Blog: The Jigsaw

Book Review: A-R Online Music Anthology

By Kendra Preston Leonard

The A-R Online Music Anthology, published by A-R Editions, bills itself as “an extensive collection of music and articles designed expressly for music history courses” and as an option to traditional music history textbooks, print anthologies, and sets of CDs. ( Having both taught music history courses and worked as a professional textbook editor (and, in the interest of transparency, have contributed to the A-R Online Music Anthology), I admire the approach A-R Editions is taking with this project. As textbooks and ancillary materials become even more expensive, online textbooks that have the capacity for continually adding new material, as A-R’s does, are helpful for students and instructors alike. Instructors can request complimentary access. Student subscriptions to the Anthology cost $60 for six months of use; institutions can purchase a site license for on-campus and networked computers for $2500 a year. Students and instructors can print out individual essays or pieces from the site.

The Anthology currently offers about 600 pieces of music primarily from the Western art tradition, including works from antiquity through the early twentieth century. The same composers found in print anthologies are well represented here: there are enough pieces by Beethoven, Chopin, Handel, Josquin, Monteverdi, Mozart, Palestrina, and Schubert to satisfy any traditionalist. The Anthology also includes works for those wanting to broaden their students’ worldview, such as works by Wizlâv IV, Luis de Narváez, William Billings, John Field, Clara Schumann, Ruth Crawford, W. C. Handy, Krzysztof Penderecki, and Bessie Smith, and Anthology editor James Zychowicz is taking suggestions for and planning to include other works by marginalized composers as the Anthology continues to expand. Most, but not all, of the music is newly engraved for the Anthology and is clear and easy to read, and all transposing instruments’ lines are notated at concert pitch. However, the Anthology does not always provide sources for editions or the year in which pieces were completed, information that would be useful to include.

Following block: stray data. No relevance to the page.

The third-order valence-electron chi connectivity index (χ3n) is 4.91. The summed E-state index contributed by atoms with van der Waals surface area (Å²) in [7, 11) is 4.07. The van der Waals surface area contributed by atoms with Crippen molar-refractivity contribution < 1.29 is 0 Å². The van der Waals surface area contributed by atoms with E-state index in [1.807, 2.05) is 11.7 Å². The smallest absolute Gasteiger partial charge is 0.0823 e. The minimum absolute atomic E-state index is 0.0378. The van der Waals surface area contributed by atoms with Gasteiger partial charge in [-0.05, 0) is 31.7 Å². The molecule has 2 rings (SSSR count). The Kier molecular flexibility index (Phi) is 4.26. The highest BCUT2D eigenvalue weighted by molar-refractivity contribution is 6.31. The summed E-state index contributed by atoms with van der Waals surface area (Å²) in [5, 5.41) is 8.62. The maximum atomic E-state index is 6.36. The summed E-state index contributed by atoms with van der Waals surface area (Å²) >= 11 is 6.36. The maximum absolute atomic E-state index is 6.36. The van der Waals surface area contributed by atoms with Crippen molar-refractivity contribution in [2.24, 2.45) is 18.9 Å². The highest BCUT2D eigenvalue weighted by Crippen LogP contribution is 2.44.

In addition to this collection of music, the Anthology also includes just over one hundred “textbook articles” and “textbook commentaries.” The articles are in-depth discussions of individual pieces, such as Allan Atlas’s article on Ralph Vaughan Williams’s Fantasia on a Theme by Thomas Tallis; concepts, like Richard Bass’s essay “Harmony and Key Relationships in Romantic Music;” and composers, including Karen Cook on the Comtessa de Dia and K. Dawn Grapes on William Byrd. The articles generally run from about 12 to 35 pages and include links to sources, recordings, videos, and pieces available through IMSLP that are not yet included in the Anthology. Textbook commentaries are shorter (1–3 pages) introductions to a specific piece. The commentaries mostly accompany pieces from the medieval and Renaissance periods, and include images of manuscripts and diagrams that help explain the concepts and materials in the commentary. Most of these are by a team of authors including Emily Lawrence, Carolyn Bacon, and Catherine Nix and provide thorough introductions to the pieces they accompany.

The Anthology’s weakness is its interface, which is clunky and difficult to read and use. I tested the site using several different operating systems and browsers. In each, the primary page loads in a window that uses only part of the screen with about a 9-point font (Figure 1). I could not find a way to expand this window or increase font size.

Figure 1. The Anthology’s landing page, shown in Google Chrome.

Fig 3

Clicking on an article leads to a new page in which the article appears in a small reading pane; enlarging the view within this pane to a comfortable reading size makes the page expand beyond the limits of the reading pane (Figure 2).

Figure 2. An article in the reading pane, shown in Google Chrome.

Fig 4

The same holds true when opening a piece of music: the size is small and the reading pane is limited (Figure 3). Pieces can be also opened in a split-screen format with the search tool.

Figure 3. Music in the reading pane, shown in Google Chrome (Ruth Crawford’s String Quartet, III).

Fig 5